Unfiltered Story #93128

, | Unfiltered | September 7, 2017

Customer: Could you get me a manager please?

Me: Of course. Is there something wrong?

Customer: Yes, that woman *points at employee* just slapped me.

Me: Slapped you?

Customer: Yes, and it really hurts.

I call a manager and he takes her into his office for a nearly an hour. When they leave, he calls the employee over and fires her on the spot. She’s absolutely distraught and claims she hadn’t even seen the woman. Given how adamant the employee is, I decide to speak the manager.

Me: Maybe you could check the cameras? If she’s certain she hadn’t see the woman, that would definitely prove it.

Manager: I already checked them.

Me: So she did slap her? She lied?

Manager: No, the woman did though. She was in a bad mood after her daughter slapped her, and decided to blame it on [Employee].

Me: Then why did you fire [Employee]?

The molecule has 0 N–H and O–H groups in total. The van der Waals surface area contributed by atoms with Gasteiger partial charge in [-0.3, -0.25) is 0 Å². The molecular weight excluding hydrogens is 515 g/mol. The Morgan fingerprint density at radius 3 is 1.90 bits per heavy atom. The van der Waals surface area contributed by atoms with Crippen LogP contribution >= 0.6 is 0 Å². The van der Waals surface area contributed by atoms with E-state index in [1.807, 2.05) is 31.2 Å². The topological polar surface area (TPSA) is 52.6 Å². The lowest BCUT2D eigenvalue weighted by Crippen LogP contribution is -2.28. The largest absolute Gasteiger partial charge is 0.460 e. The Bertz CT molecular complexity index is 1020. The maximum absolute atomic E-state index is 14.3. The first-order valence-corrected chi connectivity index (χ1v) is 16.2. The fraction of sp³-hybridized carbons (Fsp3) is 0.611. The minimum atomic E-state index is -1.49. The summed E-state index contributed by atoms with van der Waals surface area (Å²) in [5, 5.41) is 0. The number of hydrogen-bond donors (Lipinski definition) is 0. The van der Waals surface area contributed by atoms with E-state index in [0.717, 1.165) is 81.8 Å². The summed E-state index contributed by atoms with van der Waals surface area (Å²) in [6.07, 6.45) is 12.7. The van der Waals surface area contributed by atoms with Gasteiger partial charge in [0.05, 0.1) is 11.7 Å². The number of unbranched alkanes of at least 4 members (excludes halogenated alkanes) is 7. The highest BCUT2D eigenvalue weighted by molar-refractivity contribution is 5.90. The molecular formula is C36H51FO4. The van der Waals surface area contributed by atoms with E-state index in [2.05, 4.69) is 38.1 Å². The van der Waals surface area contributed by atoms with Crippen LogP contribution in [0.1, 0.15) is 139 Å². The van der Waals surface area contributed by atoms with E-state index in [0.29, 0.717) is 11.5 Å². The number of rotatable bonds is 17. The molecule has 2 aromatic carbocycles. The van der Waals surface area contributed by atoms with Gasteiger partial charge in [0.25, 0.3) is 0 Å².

Manager: Because she slapped a customer.

Me: But you just said she didn’t.

He winks at me and taps his nose before escorting me, by the elbow, out of his office. I’m furious and tell the other staff. Half of us walk out, with a couple of us also handing in resignations.

I lost touch with what happened after that, but I was in the store today, and staff tell me the manager is no longer working there.

Unfiltered Story #92883

, | Unfiltered | September 7, 2017

(A coworker has been asking me about my sexual orientation, as I’m quite camp. He identifies as pansexual, while I identify as bisexual. He asks me to clarify why I am bi. He interrupts me mid-sentence.)

Coworker: “Mate, that makes you pan.”

Me: “I don’t think so, nor do I really care.”

Coworker: “But you said you don’t care about gender.”

Me: “Right. It means nothing to me when it comes to sexuality, because you can’t know someone’s identity unless they tell you. If I find someone attractive, I find them attractive. Their gender has no bearing on that.”

Coworker: “But bisexuality is attraction to two genders.”

Me: “Well, that’s not how I understood it, but going with that, how would we know?”

Coworker: “Huh?”